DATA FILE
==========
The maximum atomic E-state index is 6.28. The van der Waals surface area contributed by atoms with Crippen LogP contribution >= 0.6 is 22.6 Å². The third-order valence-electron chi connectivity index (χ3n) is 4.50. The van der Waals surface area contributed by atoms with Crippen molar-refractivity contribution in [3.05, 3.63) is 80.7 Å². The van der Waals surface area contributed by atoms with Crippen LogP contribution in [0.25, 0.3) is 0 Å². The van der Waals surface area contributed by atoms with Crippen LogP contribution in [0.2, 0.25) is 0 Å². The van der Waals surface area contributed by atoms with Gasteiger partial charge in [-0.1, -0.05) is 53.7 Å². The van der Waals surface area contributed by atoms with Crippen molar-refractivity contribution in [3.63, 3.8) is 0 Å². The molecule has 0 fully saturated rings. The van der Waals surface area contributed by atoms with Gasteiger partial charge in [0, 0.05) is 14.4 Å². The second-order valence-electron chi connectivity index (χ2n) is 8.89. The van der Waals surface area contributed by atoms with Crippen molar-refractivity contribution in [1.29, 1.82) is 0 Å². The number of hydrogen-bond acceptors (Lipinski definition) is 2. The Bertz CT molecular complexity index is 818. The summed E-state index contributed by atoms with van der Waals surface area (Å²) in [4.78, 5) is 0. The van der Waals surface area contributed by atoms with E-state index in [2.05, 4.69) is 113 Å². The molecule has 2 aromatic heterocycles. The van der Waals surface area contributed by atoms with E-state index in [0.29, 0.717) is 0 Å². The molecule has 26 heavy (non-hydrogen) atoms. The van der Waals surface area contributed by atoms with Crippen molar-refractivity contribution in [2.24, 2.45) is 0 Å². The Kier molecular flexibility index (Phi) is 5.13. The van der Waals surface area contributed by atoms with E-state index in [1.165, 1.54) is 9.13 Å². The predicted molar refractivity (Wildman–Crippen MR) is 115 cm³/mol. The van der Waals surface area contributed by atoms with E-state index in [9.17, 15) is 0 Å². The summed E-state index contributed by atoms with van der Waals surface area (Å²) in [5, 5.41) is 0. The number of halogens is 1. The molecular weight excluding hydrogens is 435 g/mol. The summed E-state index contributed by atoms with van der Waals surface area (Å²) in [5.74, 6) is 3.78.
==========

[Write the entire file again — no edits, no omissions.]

The maximum atomic E-state index is 6.28. The van der Waals surface area contributed by atoms with Crippen LogP contribution >= 0.6 is 22.6 Å². The third-order valence-electron chi connectivity index (χ3n) is 4.50. The van der Waals surface area contributed by atoms with Crippen molar-refractivity contribution in [3.05, 3.63) is 80.7 Å². The van der Waals surface area contributed by atoms with Crippen LogP contribution in [0.25, 0.3) is 0 Å². The van der Waals surface area contributed by atoms with Crippen LogP contribution in [0.2, 0.25) is 0 Å². The van der Waals surface area contributed by atoms with Gasteiger partial charge in [-0.1, -0.05) is 53.7 Å². The van der Waals surface area contributed by atoms with Crippen molar-refractivity contribution in [3.63, 3.8) is 0 Å². The molecule has 0 fully saturated rings. The van der Waals surface area contributed by atoms with Gasteiger partial charge in [0, 0.05) is 14.4 Å². The second-order valence-electron chi connectivity index (χ2n) is 8.89. The van der Waals surface area contributed by atoms with Crippen molar-refractivity contribution in [1.29, 1.82) is 0 Å². The number of hydrogen-bond acceptors (Lipinski definition) is 2. The Bertz CT molecular complexity index is 818. The summed E-state index contributed by atoms with van der Waals surface area (Å²) in [4.78, 5) is 0. The van der Waals surface area contributed by atoms with E-state index in [2.05, 4.69) is 113 Å². The molecule has 2 aromatic heterocycles. The van der Waals surface area contributed by atoms with E-state index in [0.29, 0.717) is 0 Å². The molecule has 26 heavy (non-hydrogen) atoms. The van der Waals surface area contributed by atoms with Crippen molar-refractivity contribution in [2.24, 2.45) is 0 Å². The Kier molecular flexibility index (Phi) is 5.13. The van der Waals surface area contributed by atoms with E-state index in [1.165, 1.54) is 9.13 Å². The predicted molar refractivity (Wildman–Crippen MR) is 115 cm³/mol. The van der Waals surface area contributed by atoms with E-state index in [9.17, 15) is 0 Å². The summed E-state index contributed by atoms with van der Waals surface area (Å²) in [5, 5.41) is 0. The number of halogens is 1. The molecular weight excluding hydrogens is 435 g/mol. The summed E-state index contributed by atoms with van der Waals surface area (Å²) in [5.74, 6) is 3.78.